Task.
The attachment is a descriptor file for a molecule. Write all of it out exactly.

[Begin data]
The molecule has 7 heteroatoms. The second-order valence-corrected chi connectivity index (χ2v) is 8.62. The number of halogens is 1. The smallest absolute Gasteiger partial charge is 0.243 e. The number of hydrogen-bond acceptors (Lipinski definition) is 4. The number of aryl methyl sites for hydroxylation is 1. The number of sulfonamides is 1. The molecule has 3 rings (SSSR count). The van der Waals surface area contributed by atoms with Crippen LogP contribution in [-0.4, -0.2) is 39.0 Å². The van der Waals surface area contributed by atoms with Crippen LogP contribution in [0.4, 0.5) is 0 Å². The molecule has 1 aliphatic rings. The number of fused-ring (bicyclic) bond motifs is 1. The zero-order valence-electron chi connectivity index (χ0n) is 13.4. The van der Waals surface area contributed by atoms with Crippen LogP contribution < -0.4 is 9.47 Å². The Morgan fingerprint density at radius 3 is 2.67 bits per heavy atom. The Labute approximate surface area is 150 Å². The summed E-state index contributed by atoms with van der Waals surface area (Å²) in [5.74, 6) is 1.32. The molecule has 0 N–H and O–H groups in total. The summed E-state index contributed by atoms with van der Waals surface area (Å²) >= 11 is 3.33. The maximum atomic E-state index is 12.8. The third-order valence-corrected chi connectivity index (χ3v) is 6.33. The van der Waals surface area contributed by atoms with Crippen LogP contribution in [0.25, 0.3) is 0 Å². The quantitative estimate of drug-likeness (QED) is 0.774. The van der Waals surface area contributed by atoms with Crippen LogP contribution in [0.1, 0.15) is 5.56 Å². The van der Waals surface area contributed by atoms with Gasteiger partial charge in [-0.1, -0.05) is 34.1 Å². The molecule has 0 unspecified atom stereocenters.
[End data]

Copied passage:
The molecule has 7 heteroatoms. The second-order valence-corrected chi connectivity index (χ2v) is 8.62. The number of halogens is 1. The smallest absolute Gasteiger partial charge is 0.243 e. The number of hydrogen-bond acceptors (Lipinski definition) is 4. The number of aryl methyl sites for hydroxylation is 1. The number of sulfonamides is 1. The molecule has 3 rings (SSSR count). The van der Waals surface area contributed by atoms with Crippen LogP contribution in [-0.4, -0.2) is 39.0 Å². The van der Waals surface area contributed by atoms with Crippen LogP contribution in [0.4, 0.5) is 0 Å². The molecule has 1 aliphatic rings. The number of fused-ring (bicyclic) bond motifs is 1. The zero-order valence-electron chi connectivity index (χ0n) is 13.4. The van der Waals surface area contributed by atoms with Crippen LogP contribution < -0.4 is 9.47 Å². The Morgan fingerprint density at radius 3 is 2.67 bits per heavy atom. The Labute approximate surface area is 150 Å². The summed E-state index contributed by atoms with van der Waals surface area (Å²) in [5.74, 6) is 1.32. The molecule has 0 N–H and O–H groups in total. The summed E-state index contributed by atoms with van der Waals surface area (Å²) >= 11 is 3.33. The maximum atomic E-state index is 12.8. The third-order valence-corrected chi connectivity index (χ3v) is 6.33. The van der Waals surface area contributed by atoms with Crippen LogP contribution in [0.25, 0.3) is 0 Å². The quantitative estimate of drug-likeness (QED) is 0.774. The van der Waals surface area contributed by atoms with Crippen LogP contribution in [0.1, 0.15) is 5.56 Å². The van der Waals surface area contributed by atoms with Gasteiger partial charge in [-0.1, -0.05) is 34.1 Å². The molecule has 0 unspecified atom stereocenters.